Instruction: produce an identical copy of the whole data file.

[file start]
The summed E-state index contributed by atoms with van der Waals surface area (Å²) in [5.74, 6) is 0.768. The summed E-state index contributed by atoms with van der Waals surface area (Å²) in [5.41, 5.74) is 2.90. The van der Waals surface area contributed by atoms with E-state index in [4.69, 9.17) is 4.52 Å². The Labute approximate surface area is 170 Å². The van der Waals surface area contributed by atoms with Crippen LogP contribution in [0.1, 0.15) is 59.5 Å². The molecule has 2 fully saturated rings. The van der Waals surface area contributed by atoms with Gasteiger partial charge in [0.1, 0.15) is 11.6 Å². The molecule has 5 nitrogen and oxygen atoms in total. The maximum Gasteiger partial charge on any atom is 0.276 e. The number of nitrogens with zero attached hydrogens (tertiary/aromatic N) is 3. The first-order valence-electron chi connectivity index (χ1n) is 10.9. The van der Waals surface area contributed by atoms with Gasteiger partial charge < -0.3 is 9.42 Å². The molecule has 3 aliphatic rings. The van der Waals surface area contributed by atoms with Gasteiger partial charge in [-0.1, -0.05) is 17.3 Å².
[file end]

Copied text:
The summed E-state index contributed by atoms with van der Waals surface area (Å²) in [5.74, 6) is 0.768. The summed E-state index contributed by atoms with van der Waals surface area (Å²) in [5.41, 5.74) is 2.90. The van der Waals surface area contributed by atoms with E-state index in [4.69, 9.17) is 4.52 Å². The Labute approximate surface area is 170 Å². The van der Waals surface area contributed by atoms with Crippen LogP contribution in [0.1, 0.15) is 59.5 Å². The molecule has 2 fully saturated rings. The van der Waals surface area contributed by atoms with Gasteiger partial charge in [0.1, 0.15) is 11.6 Å². The molecule has 5 nitrogen and oxygen atoms in total. The maximum Gasteiger partial charge on any atom is 0.276 e. The number of nitrogens with zero attached hydrogens (tertiary/aromatic N) is 3. The first-order valence-electron chi connectivity index (χ1n) is 10.9. The van der Waals surface area contributed by atoms with Gasteiger partial charge < -0.3 is 9.42 Å². The molecule has 3 aliphatic rings. The van der Waals surface area contributed by atoms with Gasteiger partial charge in [-0.1, -0.05) is 17.3 Å².